In his mind he had mapped out Ibean Township, the place where he lived. Vern knew about a large majority of the roads and quite a few hidden pathways and dusty alleyways. He also knew of roads that were less physical – roads concerning the future, and the freedom of shaping it.

Of course, not every one of these paths were found by him, not every potential futures were realized by him. Vern had help from his friends.

Vern checked the silver watch wrapped around his hand. It was tightly fastened – after all, he could not lose it. It was an antique, a family heirloom; not something to be careless with.

The elegant watch hands pointed to 4:23, and for that, Vern let out a sight of relief. He still had time to enjoy his surroundings before the half-hour mark was hit and he'd have to hurry over to the painstakingly-constructed tree house of his friend, Melvin Morris.

As he walked past a bench sitting right by a trashcan, somebody ran past Vern and knocked him to the side. The runner mumbled, “Sorry!” and got away before Vern could say anything.

The person was certainly in a hurry – but what could warrant that speed? What was so important that they couldn't even apologize properly before running off again?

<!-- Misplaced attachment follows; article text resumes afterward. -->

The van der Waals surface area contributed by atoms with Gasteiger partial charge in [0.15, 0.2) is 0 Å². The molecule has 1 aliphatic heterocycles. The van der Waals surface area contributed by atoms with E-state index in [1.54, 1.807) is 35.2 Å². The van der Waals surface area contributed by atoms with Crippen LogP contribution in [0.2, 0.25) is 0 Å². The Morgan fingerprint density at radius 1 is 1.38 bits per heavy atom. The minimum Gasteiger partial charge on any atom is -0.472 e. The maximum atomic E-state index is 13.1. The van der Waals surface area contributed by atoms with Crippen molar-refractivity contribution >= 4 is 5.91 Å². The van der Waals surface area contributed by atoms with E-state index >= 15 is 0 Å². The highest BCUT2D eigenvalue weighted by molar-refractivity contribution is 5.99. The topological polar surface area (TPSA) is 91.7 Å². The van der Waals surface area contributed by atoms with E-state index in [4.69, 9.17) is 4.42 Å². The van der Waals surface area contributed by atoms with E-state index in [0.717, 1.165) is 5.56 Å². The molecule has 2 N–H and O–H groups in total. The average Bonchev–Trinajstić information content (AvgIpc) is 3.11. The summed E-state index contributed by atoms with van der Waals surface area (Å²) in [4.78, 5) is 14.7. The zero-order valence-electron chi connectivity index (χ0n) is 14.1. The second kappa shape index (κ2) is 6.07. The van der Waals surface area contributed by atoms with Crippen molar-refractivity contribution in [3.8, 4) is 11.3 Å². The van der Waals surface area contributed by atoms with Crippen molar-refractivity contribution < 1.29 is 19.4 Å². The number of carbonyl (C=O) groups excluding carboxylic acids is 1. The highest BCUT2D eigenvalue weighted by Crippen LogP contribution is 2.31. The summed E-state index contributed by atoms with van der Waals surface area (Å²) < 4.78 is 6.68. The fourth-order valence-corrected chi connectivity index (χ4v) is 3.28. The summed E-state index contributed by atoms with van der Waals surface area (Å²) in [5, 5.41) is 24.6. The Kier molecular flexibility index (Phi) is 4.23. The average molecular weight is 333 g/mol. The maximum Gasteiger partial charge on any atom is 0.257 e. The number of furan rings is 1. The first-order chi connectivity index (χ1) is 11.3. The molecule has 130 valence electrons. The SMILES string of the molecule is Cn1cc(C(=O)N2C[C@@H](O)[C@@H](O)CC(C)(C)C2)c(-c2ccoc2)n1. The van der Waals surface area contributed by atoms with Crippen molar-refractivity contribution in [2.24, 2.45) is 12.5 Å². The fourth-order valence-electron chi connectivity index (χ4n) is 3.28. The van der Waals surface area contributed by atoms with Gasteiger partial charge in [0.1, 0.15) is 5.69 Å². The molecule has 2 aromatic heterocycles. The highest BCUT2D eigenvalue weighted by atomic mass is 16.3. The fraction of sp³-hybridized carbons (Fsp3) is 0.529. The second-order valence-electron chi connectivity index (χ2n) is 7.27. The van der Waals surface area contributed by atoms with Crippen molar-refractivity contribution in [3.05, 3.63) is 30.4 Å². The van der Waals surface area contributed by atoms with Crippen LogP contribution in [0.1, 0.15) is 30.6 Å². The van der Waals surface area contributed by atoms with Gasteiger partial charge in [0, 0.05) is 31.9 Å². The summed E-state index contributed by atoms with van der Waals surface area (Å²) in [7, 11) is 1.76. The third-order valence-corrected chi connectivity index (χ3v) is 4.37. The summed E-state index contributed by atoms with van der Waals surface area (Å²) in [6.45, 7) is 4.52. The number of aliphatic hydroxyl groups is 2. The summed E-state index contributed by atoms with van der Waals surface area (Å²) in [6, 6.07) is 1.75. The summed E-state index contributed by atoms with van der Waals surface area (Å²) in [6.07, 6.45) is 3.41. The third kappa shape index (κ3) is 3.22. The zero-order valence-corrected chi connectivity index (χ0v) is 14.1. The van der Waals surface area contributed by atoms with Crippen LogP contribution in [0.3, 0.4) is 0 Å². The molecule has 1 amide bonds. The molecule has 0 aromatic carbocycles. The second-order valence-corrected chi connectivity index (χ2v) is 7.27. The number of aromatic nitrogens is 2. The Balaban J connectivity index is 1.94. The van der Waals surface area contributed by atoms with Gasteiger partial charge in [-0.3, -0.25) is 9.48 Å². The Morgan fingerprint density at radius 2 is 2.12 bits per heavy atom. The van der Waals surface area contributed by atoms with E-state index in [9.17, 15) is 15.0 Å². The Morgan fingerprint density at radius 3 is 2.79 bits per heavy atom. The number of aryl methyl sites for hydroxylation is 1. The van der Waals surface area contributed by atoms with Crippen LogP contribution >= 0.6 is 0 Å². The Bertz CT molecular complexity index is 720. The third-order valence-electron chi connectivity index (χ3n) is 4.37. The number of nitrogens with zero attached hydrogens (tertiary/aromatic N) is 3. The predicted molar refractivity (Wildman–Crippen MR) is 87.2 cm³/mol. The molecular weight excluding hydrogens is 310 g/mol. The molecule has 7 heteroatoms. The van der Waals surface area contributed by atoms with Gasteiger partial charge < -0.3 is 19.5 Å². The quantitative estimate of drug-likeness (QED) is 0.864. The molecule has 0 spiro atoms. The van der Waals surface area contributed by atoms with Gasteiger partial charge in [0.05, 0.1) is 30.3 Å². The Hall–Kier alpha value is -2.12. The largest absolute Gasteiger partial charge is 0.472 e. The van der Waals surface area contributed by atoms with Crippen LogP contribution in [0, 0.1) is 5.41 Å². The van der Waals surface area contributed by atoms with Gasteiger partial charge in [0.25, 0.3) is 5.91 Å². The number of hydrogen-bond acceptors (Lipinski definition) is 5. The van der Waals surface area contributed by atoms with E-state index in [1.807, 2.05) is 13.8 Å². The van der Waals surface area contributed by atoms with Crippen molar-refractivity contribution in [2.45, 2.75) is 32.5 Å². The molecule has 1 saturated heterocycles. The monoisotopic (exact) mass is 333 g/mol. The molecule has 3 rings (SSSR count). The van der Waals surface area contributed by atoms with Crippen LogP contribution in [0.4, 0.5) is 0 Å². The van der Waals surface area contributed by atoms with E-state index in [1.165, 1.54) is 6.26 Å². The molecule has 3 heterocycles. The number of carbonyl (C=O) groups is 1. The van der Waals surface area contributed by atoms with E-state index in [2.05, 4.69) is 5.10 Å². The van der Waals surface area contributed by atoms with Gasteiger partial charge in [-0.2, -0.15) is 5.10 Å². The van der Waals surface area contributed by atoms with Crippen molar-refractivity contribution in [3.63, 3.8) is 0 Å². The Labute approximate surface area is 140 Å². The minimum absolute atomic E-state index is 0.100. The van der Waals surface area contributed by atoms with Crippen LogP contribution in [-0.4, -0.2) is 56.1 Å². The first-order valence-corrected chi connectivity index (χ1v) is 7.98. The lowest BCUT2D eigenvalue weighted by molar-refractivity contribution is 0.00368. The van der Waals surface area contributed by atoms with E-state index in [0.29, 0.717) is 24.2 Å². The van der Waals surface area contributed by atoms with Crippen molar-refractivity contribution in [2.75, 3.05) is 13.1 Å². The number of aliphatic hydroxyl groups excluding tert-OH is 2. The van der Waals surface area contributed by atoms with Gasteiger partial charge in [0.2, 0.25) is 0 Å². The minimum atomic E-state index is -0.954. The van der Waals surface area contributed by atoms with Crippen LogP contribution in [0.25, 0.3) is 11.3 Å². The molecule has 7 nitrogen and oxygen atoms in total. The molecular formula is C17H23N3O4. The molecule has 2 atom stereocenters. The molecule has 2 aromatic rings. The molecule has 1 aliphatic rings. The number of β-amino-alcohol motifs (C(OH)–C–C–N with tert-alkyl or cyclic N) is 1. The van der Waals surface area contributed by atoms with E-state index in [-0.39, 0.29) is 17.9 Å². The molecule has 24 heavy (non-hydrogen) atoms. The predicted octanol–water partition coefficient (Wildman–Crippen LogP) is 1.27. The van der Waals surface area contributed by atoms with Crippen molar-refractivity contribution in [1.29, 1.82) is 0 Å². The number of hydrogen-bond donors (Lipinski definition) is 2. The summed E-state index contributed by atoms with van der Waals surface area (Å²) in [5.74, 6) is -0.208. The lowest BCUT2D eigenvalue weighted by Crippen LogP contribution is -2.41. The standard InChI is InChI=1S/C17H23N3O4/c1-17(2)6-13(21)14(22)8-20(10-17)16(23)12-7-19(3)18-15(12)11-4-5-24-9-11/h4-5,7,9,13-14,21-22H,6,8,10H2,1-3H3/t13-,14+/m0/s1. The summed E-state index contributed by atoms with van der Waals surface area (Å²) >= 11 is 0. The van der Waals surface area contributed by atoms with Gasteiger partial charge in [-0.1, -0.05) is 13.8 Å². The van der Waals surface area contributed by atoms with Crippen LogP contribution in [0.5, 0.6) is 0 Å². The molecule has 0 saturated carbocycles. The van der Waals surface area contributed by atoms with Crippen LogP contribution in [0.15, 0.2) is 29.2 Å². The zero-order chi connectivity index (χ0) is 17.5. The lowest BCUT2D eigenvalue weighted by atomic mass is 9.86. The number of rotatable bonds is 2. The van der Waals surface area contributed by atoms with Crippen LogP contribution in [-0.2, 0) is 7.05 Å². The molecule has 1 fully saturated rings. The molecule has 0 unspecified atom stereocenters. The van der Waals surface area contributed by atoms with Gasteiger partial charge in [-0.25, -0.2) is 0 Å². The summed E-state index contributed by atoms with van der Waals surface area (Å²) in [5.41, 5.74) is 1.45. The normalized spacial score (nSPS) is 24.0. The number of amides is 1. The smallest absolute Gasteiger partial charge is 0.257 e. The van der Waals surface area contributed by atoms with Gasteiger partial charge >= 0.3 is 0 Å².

He could have been in some sort of club, Vern reasoned. I don't think anybody wants to hold their friends up. I don't, anyway.

There was no point in wondering what the runner had stopped for. After all, Vern had things to attend to. He continued on his way, his step a little faster than before.

It was 4:26 now. Four more minutes, not a big deal. Melvin's house was just a little ways farther.

Vern's thoughts panned back to recent events. It seemed like things had become so complicated recently at school. Normally, Vern stayed away from the drama of real life. He found that there was no point in involving himself in another's personal business.

Yet, just about a week ago, Vern became wrapped into a near stranger's problem. When Vern thought back, he couldn't quite remember how it happened – only that it had.

The 'stranger' wasn't exactly a stranger - Vern had seen her around school before, had even been paired with her for a science project once. He even knew her name – Ena. However, they'd never really spoke much, unless you counted scientific babble that they didn't exactly understand, but pretended they did.

The line between 'acquaintance' and 'friend' was skewed when a precious family heirloom of Ena's – a necklace with an actual scale hanging from it – had gone missing. It hadn't just been misplaced, she repeatedly told Vern. One day she'd put it in her locker, and when she returned to it after the final bell rang, it had vanished. “Like it'd never been there, ” was her exact wording.